# "#{template_root}/weblog/show.rxml" (in that order). The template_root is set on the ActionController::Base class and is
# shared by all controllers. It's also possible to pass a status code using the second parameter. This defaults to "200 OK",
# but can be changed, such as by calling <tt>render("weblog/error", "500 Error")</tt>.
def render(template_name = nil, status = nil) #:doc:
render_file(template_name || default_template_name, status, true)
# Works like render, but instead of requiring a full template name, you can get by with specifying the action name. So calling
# <tt>render_action "show_many"</tt> in WeblogController#display will render "#{template_root}/weblog/show_many.rhtml" or
# "#{template_root}/weblog/show_many.rxml".
def render_action(action_name, status = nil) #:doc:
render default_template_name(action_name), status
# Works like render, but disregards the template_root and requires a full path to the template that needs to be rendered. Can be
# used like <tt>render_file "/Users/david/Code/Ruby/template"</tt> to render "/Users/david/Code/Ruby/template.rhtml" or
# "/Users/david/Code/Ruby/template.rxml".
def render_file(template_path, status = nil, use_full_path = false) #:doc:
assert_existance_of_template_file(template_path) if use_full_path"Rendering #{template_path} (#{status || DEFAULT_RENDER_STATUS_CODE})") unless logger.nil?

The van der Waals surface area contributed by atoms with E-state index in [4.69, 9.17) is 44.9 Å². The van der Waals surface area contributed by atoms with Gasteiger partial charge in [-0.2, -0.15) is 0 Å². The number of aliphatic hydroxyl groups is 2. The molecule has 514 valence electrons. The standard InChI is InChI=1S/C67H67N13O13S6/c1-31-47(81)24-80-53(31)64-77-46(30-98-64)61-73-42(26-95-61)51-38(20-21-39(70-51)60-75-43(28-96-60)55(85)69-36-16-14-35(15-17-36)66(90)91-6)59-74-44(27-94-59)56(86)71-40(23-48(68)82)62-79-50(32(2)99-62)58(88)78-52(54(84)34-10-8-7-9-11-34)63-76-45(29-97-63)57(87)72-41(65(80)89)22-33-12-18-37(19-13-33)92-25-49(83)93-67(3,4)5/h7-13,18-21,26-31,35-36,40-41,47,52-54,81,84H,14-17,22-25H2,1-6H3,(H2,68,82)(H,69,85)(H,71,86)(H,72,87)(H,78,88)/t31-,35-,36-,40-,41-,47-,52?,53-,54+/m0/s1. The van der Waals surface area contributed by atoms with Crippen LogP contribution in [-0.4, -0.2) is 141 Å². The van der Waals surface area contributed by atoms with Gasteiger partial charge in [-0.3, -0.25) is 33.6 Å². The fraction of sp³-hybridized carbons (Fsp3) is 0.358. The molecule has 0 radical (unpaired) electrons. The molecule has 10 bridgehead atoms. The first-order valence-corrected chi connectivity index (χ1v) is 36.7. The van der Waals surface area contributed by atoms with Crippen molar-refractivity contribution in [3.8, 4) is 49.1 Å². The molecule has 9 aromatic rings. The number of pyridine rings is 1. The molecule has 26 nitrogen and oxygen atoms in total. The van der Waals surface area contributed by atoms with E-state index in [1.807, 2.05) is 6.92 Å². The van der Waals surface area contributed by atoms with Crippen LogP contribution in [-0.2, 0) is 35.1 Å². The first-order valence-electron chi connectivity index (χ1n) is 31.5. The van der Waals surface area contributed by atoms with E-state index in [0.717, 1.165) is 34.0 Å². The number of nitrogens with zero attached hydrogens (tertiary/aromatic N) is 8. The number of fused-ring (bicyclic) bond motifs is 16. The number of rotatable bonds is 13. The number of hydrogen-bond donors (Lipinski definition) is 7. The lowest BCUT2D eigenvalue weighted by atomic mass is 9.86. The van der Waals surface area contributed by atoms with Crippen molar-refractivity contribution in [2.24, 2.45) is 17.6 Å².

render_text(@template.render_file(template_path, use_full_path), status)
# Renders the +template+ string, which is useful for rendering short templates you don't want to bother having a file for. So
# you'd call <tt>render_template "Hello, <%= %>"</tt> to greet the current user. Or if you want to render as Builder
# template, you could do <tt>render_template "xml.h1", nil, "rxml"</tt>.
def render_template(template, status = nil, type = "rhtml") #:doc:
render_text(@template.render_template(type, template), status)
# Renders the +text+ string without parsing it through any template engine. Useful for rendering static information as it's
# considerably faster than rendering through the template engine.
# Use block for response body if provided (useful for deferred rendering or streaming output).
def render_text(text = nil, status = nil, &block) #:doc:
@response.headers["Status"] = status || DEFAULT_RENDER_STATUS_CODE
@response.body = block_given? ? block : text
@performed_render = true
# Sends the file by streaming it 4096 bytes at a time. This way the
# whole file doesn't need to be read into memory at once. This makes
# it feasible to send even large files.
# Be careful to sanitize the path parameter if it coming from a web
# page. send_file(@params['path']) allows a malicious user to
# download any file on your server.
# Options:
# * <tt>:filename</tt> - suggests a filename for the browser to use.